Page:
Two Hundred Years Later

Updated on February 18, 2020

short story

Two hundred years ago, in an Irish village, an entire village dragged Jessica Allen out of her house and beat her senseless.

“Kill the witch!” Laramie Storm shouted. He was the father of the infant Jessica had killed, sacrificing it to Satan. While bloodied and panting, she cursed Laramie Storm.

“Your descendant will bear two children: one will be a monster and the other a goat-man.” Shall you kill the deformed one, the normal one will die as well. While she was clutching to life, Laramie and the rest of the villagers strung her up in a tree and hanged her. Curious black ash appeared on the tree after Jessica died. Over the next two hundred years, anyone foolish enough to touch the ash on the tree suffered catastrophe: incarceration, famine, disease, madness, suicide, even torment by demonic possession.

Two hundred years later a descendant of Laramie storm witnessed the birth of his two children. One was a normal child named Abel. The other was a goat child promised by the witch two hundred years ago. One night Brian, holding an ax, snuck into the infants’ room, intending to kill the deformed child. He found Cain and Abel holding hands as they slept. A knot formed in his throat. Then he knew he could not bring himself to harm the child. At thirteen years old Cain ran away. Abel spent all night searching for his missing brother, but he found nothing. Brian found Abel, curled up, and asleep in a field; he brought his son home.

In the same village on the other side of it, lived the descendants of Jessica Allen, Mark, Heather, and Cody, their daughter. It was a sunny day. Cody age seventeen stepped out of her cottage and headed to school. She wore blue jeans and a light blue sweater. She whistled a tune as she walked. She knew who she was, a descendant of Jessica Allen. She knew about Jessica being a witch, and how the villagers murdered her. Cody’s friend Rose caught up to Cody.

“Hey, are you going to go through with it?” Cody ran her fingers through her shiny red hair.

“Do what?” Cody asked playing innocent. Rose playfully punched her friend in the arm.

“It’s October 30th and you’re going to touch the tree.”

“Curses aren’t real!” Cody said.

“I know you are just doing this to get a date with Greg Reed, but he isn’t even that cute. I heard he got an STD anyway,” said Rose. Cody chuckled.

“You’re worrying over nothing,” said Rose. Then Rose bit her lip and the two girls continued walking. They met up with Greg at the tree. He was clad in denim; his blue eyes sparkled in the sunlight. Cody stepped forward; the wind began to blow her hair as she got closer to the tree. Oddly, there had been no wind previously. She reached out her hand and touched the ash. She showed her grimy hand to Greg.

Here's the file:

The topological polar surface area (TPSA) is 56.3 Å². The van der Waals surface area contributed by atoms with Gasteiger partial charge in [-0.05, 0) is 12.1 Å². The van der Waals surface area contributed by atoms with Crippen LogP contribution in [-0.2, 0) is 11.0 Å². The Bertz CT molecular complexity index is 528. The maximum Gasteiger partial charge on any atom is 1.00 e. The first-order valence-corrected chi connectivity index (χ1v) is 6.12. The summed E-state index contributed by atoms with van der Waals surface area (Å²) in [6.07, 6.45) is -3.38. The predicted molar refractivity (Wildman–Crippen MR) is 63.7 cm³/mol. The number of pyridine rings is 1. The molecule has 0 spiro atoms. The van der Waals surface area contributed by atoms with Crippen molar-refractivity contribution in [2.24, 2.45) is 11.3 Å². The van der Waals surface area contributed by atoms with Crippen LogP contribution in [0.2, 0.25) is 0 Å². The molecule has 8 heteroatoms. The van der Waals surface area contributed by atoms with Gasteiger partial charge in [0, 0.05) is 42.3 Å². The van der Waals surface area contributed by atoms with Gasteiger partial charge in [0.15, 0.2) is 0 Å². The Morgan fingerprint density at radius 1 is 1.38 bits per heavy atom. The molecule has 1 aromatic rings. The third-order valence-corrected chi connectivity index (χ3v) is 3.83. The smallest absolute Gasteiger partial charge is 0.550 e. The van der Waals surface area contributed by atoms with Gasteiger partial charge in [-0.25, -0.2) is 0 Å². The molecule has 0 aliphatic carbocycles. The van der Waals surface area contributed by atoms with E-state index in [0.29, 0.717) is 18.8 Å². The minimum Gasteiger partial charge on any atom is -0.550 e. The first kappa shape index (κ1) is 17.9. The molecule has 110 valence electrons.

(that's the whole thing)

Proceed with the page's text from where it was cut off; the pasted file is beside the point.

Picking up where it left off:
“You did it,” Greg said. “You risked your life, sanity, and general well-being to get me to go out with you. I’m very flattered. Where shall we go out on our date?”

“I would like you to escort me to the Halloween Dance on Friday,” said Cody. Tomorrow was going to be the real Halloween, but the dance would fall on her birthday, November 2nd. Over the next few nights, Cody heard the wails of a banshee. This was an omen of death in Irish folklore. She would hear it at midnight and dawn, waking her up both times. She tried her best to convince herself it was just a coyote she had heard, much in the same way Cody had tried washing off the ash, but it would not come off. It was soot from Hell. It damned anyone who touched it to a terrible fate and an eternity in Hell.

Cody wore long pink gloves on the night of her dance. Greg and Cody spent most of the night dancing.

“KILL!” the voices in her head shouted at her. Invisible hands scratched at her eyes, hands, cheeks, and breasts. She heard the voice of Jessica Allen in her skull.

“Go ahead child, end your suffering.” Cody ran screaming from the gymnasium. The music stopped and dancing ceased. Greg was left to yell a meaningless:

“Cody!” amidst whispering. Cody peered into the mirror to find Jessica Allen’s face leering back at her. The scratching grew more aggressive, causing her to bleed from the affected areas. The voices were deafening. She punched the mirror, glass raining everywhere. Cody picked up a shard of broken glass and slit her own throat.

The wind shrieked, the front door blew open, and Cain came clomping into the room. Abel leaped up from the table he had been doing homework at, raced over to him, and hugged Cain.

“Welcome back dear brother!” said Abel. “Father said you would not return, but I knew you would!” Cain let out a howl, similar to that of a banshee

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